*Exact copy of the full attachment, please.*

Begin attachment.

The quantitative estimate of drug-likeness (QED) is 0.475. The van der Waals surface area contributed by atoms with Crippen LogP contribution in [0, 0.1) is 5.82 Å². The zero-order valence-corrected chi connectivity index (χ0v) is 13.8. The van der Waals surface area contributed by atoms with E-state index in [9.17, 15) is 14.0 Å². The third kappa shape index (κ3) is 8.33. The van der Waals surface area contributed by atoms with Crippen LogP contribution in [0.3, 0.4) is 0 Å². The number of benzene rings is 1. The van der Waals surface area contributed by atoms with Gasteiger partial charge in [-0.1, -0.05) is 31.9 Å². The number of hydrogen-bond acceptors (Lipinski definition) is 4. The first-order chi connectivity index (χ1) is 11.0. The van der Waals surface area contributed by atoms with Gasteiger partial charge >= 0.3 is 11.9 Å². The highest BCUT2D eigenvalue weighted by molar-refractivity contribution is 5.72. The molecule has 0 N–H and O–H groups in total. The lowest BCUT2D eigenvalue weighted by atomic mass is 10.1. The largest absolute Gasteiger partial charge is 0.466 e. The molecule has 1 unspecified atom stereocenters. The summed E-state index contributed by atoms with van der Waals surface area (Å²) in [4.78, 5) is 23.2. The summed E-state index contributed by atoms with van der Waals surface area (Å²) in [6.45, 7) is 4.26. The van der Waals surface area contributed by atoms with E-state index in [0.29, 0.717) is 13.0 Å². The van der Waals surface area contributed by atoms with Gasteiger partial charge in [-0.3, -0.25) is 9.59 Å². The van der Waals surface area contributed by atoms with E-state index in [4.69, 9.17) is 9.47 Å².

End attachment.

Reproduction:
The quantitative estimate of drug-likeness (QED) is 0.475. The van der Waals surface area contributed by atoms with Crippen LogP contribution in [0, 0.1) is 5.82 Å². The zero-order valence-corrected chi connectivity index (χ0v) is 13.8. The van der Waals surface area contributed by atoms with E-state index in [9.17, 15) is 14.0 Å². The third kappa shape index (κ3) is 8.33. The van der Waals surface area contributed by atoms with Crippen LogP contribution in [0.3, 0.4) is 0 Å². The number of benzene rings is 1. The van der Waals surface area contributed by atoms with Gasteiger partial charge in [-0.1, -0.05) is 31.9 Å². The number of hydrogen-bond acceptors (Lipinski definition) is 4. The first-order chi connectivity index (χ1) is 11.0. The van der Waals surface area contributed by atoms with Gasteiger partial charge >= 0.3 is 11.9 Å². The highest BCUT2D eigenvalue weighted by molar-refractivity contribution is 5.72. The molecule has 0 N–H and O–H groups in total. The lowest BCUT2D eigenvalue weighted by atomic mass is 10.1. The largest absolute Gasteiger partial charge is 0.466 e. The molecule has 1 unspecified atom stereocenters. The summed E-state index contributed by atoms with van der Waals surface area (Å²) in [4.78, 5) is 23.2. The summed E-state index contributed by atoms with van der Waals surface area (Å²) in [6.45, 7) is 4.26. The van der Waals surface area contributed by atoms with E-state index in [0.29, 0.717) is 13.0 Å². The van der Waals surface area contributed by atoms with Gasteiger partial charge in [-0.3, -0.25) is 9.59 Å². The van der Waals surface area contributed by atoms with E-state index in [4.69, 9.17) is 9.47 Å².